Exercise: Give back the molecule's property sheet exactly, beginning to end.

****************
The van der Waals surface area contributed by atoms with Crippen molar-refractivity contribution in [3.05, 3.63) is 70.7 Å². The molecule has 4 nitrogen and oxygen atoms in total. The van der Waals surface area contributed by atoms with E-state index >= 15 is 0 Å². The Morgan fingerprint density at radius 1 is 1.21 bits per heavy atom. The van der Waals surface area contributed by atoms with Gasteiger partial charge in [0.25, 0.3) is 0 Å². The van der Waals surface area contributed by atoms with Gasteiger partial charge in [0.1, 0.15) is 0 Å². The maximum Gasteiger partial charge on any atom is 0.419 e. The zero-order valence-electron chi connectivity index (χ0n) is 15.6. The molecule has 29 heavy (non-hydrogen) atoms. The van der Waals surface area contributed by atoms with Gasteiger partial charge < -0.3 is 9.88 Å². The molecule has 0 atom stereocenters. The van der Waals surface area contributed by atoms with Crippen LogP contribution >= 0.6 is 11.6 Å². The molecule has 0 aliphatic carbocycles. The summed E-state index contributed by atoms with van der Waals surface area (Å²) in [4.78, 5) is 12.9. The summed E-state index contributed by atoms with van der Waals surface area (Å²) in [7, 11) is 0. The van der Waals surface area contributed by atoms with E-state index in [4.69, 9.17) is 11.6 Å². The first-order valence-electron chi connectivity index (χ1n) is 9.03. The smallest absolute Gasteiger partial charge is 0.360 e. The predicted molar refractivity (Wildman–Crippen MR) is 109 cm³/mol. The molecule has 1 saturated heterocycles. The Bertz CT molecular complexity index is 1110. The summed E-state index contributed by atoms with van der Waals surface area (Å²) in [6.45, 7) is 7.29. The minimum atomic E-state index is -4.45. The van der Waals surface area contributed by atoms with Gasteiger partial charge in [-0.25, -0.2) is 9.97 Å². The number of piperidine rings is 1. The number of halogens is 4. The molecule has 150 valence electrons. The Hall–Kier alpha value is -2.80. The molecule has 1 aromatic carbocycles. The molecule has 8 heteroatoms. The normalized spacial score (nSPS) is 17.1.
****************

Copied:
The van der Waals surface area contributed by atoms with Crippen molar-refractivity contribution in [3.05, 3.63) is 70.7 Å². The molecule has 4 nitrogen and oxygen atoms in total. The van der Waals surface area contributed by atoms with E-state index >= 15 is 0 Å². The Morgan fingerprint density at radius 1 is 1.21 bits per heavy atom. The van der Waals surface area contributed by atoms with Gasteiger partial charge in [0.25, 0.3) is 0 Å². The van der Waals surface area contributed by atoms with Gasteiger partial charge in [0.1, 0.15) is 0 Å². The maximum Gasteiger partial charge on any atom is 0.419 e. The zero-order valence-electron chi connectivity index (χ0n) is 15.6. The molecule has 29 heavy (non-hydrogen) atoms. The van der Waals surface area contributed by atoms with Gasteiger partial charge < -0.3 is 9.88 Å². The molecule has 0 atom stereocenters. The van der Waals surface area contributed by atoms with Crippen LogP contribution >= 0.6 is 11.6 Å². The molecule has 0 aliphatic carbocycles. The summed E-state index contributed by atoms with van der Waals surface area (Å²) in [4.78, 5) is 12.9. The summed E-state index contributed by atoms with van der Waals surface area (Å²) in [7, 11) is 0. The van der Waals surface area contributed by atoms with E-state index in [4.69, 9.17) is 11.6 Å². The first-order valence-electron chi connectivity index (χ1n) is 9.03. The smallest absolute Gasteiger partial charge is 0.360 e. The predicted molar refractivity (Wildman–Crippen MR) is 109 cm³/mol. The molecule has 1 saturated heterocycles. The Bertz CT molecular complexity index is 1110. The summed E-state index contributed by atoms with van der Waals surface area (Å²) in [6.45, 7) is 7.29. The minimum atomic E-state index is -4.45. The van der Waals surface area contributed by atoms with Gasteiger partial charge in [-0.25, -0.2) is 9.97 Å². The number of piperidine rings is 1. The number of halogens is 4. The molecule has 150 valence electrons. The Hall–Kier alpha value is -2.80. The molecule has 1 aromatic carbocycles. The molecule has 8 heteroatoms. The normalized spacial score (nSPS) is 17.1.